Reading Outside My Comfort Zone
By Elizabeth Blackwell
Can we all agree that the old chestnut “Write what you know” is pretty useless advice? The lure of writing for many people—especially fantasy writers—is to write what you don’t
know. To escape into an entirely different reality, even if that made-up world is inspired in part by real places, people, or situations.
When I’m asked to give advice about writing, my current favorite suggestion is “Write what you read.” As someone who spent part of the 1990s working on a bad Bridget Jones Diary
rip-off, I can say from experience that jumping on the latest literary trend doesn’t automatically make your book more saleable. Thinking I’d be the next hot chick-lit author when I read hardly any chick-lit didn’t exactly work out.
When I began writing While Beauty Slept
, I wasn’t thinking in terms of marketing. I just wrote the kind of book I liked to read, a book that was a mix of historical fiction and fantasy, a book that allowed me to wander (virtually) through a castle and eavesdrop on royal gossip and intrigue. In spirit, it was a mix of many books I’d read over many years, both fiction and non-fiction, from Pillars of the Earth
to Game of Thrones
to historian Barbara Tuchman’s A Distant Mirror
But now that my book is out, and I’ve been chatting with bloggers and visiting bookstores, I’ve realized that writing what you read will only take you so far. If you want to progress and grow as a writer, you should also read what you don’t
write. There are great writers working in every genre, and if you get too insulated, your work eventually will suffer.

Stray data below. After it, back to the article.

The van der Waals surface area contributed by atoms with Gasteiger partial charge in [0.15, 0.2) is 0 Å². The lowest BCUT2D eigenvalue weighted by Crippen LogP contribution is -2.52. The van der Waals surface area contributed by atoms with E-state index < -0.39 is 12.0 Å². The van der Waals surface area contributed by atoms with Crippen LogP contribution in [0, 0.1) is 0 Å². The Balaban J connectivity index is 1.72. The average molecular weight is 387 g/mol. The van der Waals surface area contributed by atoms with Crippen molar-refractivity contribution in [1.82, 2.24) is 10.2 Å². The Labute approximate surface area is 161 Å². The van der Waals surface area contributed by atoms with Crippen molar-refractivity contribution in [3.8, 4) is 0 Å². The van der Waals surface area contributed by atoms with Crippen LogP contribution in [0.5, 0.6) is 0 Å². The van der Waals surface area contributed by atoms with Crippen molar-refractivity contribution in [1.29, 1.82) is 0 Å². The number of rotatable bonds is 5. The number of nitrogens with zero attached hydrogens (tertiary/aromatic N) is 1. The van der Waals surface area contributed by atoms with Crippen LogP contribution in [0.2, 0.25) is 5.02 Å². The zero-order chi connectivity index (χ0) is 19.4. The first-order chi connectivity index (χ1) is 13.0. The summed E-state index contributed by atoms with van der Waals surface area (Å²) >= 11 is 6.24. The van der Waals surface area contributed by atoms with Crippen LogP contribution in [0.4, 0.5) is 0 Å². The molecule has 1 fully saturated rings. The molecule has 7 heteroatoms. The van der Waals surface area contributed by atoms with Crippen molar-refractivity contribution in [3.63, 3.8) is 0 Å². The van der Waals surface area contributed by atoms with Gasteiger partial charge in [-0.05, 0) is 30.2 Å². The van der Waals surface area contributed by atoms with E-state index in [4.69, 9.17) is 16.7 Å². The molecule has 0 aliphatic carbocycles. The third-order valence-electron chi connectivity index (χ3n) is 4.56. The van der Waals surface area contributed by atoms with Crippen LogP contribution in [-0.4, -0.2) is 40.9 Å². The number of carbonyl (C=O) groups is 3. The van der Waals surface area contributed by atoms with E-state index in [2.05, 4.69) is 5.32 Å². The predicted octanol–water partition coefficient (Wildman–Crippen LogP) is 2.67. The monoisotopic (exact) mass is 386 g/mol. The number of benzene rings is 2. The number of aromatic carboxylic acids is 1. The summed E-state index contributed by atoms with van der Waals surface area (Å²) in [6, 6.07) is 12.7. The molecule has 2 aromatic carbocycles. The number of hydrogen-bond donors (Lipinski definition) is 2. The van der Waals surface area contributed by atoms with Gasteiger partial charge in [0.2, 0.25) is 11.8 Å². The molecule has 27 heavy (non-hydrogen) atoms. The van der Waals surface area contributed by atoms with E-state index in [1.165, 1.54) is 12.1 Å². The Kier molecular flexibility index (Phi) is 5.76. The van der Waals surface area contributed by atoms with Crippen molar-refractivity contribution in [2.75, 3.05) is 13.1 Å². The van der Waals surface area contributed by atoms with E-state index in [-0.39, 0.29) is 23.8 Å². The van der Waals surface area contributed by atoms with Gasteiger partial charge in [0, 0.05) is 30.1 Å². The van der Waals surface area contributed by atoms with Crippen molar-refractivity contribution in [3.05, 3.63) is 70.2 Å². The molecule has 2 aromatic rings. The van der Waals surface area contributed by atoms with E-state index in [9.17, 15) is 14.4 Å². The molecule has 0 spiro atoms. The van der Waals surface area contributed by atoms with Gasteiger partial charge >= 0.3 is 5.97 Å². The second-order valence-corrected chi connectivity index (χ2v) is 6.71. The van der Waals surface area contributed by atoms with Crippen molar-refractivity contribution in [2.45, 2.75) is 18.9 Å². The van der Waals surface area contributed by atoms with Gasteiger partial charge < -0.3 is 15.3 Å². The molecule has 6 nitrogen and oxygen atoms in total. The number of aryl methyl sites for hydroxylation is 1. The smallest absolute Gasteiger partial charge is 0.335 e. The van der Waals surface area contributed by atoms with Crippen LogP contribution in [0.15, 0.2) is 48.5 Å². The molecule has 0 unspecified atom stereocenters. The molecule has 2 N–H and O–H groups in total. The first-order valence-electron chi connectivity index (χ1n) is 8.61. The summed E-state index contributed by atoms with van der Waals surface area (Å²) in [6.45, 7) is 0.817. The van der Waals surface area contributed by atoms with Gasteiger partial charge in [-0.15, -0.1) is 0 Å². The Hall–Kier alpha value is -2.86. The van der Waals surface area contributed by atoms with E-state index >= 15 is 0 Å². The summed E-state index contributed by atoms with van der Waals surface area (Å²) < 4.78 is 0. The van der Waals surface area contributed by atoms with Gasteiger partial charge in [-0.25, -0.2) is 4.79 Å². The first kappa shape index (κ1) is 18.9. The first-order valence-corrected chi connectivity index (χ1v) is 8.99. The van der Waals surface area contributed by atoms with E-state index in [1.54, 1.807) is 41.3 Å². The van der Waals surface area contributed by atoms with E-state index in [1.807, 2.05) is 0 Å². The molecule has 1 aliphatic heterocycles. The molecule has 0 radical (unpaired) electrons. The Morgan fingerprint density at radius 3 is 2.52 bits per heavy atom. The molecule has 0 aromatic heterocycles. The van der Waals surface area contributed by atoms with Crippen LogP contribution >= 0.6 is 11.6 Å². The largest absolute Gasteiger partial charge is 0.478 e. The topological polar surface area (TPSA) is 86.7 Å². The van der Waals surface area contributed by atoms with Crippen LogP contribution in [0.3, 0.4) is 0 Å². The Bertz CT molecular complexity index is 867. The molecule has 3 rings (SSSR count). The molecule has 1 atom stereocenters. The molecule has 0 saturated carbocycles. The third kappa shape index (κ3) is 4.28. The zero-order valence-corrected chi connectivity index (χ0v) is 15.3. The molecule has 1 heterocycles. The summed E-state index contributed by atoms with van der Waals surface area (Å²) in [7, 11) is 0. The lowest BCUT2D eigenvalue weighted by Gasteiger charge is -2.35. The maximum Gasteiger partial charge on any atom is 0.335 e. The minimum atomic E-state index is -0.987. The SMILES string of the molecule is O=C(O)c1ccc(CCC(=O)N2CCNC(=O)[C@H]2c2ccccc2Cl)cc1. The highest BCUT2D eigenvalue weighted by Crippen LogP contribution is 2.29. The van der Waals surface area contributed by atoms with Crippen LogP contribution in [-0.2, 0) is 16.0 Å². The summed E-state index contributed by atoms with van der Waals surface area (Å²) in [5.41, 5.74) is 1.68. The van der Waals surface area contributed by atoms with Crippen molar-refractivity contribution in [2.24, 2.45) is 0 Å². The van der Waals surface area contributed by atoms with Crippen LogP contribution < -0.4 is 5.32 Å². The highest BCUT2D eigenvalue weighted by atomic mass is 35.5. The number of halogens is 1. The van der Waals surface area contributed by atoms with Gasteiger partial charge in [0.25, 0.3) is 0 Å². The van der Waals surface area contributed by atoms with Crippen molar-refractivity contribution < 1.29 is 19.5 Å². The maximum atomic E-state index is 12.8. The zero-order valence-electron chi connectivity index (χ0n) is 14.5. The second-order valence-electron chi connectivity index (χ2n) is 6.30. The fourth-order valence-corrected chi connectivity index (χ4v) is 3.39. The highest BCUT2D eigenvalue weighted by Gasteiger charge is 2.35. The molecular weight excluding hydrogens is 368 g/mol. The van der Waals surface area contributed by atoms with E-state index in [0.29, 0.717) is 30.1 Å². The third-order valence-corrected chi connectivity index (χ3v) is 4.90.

Take, for example, Lee Child’s Jack Reacher series, contemporary, male-focused thrillers that are in many ways the polar opposite of While Beauty Slept
. For me, Child’s books are the literary equivalent of candy: they go down quickly and easily, leaving me pleasantly, mildly buzzed. It is extremely unlikely that I will ever write an action thriller like Child, but I’ve learned a lot about plotting and suspense from him—tricks that might someday show up in my future work.
Another one of my favorite writers is Tana French, author of the mystery In the Woods
and three other books set in modern Dublin. Again, I am pretty sure I will never write a series focused on foul-mouthed, cynical Irish detectives. But French’s ear for dialogue, the way she creates conversations that ring true? That’s something I would love to emulate.
Then there are the many writers who jump between genres and blur the lines between them. I’ve been incredibly inspired by writers such as Dan Simmons, who was able to combine futuristic sci-fi with classical Greece in Ilium
, or Diana Gabaldon, who mixes fantasy, historical fiction, romance and action in her Outlander
series. They—and many, many others—show that there are really no boundaries in literature, as long as your writing and characters ring true.
One side effect of having a book out is that you end up hearing about a lot of other new books coming out at the same time, and then you end up buying a bunch of them because they sound so good. I’ve got a pile of new books to read, almost none of them similar to While Beauty Slept
. For a while, I will be reading the kinds of books I don’t write—and I can’t wait.
|Photo by Jill Brazel Photography|
As the daughter of a U.S. Foreign Service officer, Elizabeth grew up in Washington, D.C., interspersed with stretches in Africa, the Middle East and Italy. She graduated from Northwestern University with a double major in history and communications and later received a master's degree from Columbia University's Graduate School of Journalism. In her varied career, she has worked as a restaurant hostess, waitress, TV station receptionist, medical school secretary, magazine editor and freelance writer. Book author is by far her favorite of the bunch.
Elizabeth lives in the Chicago suburbs with her husband, three children and an ever-growing stack of must-read books. To find out what she's been reading lately, visit her page on Goodreads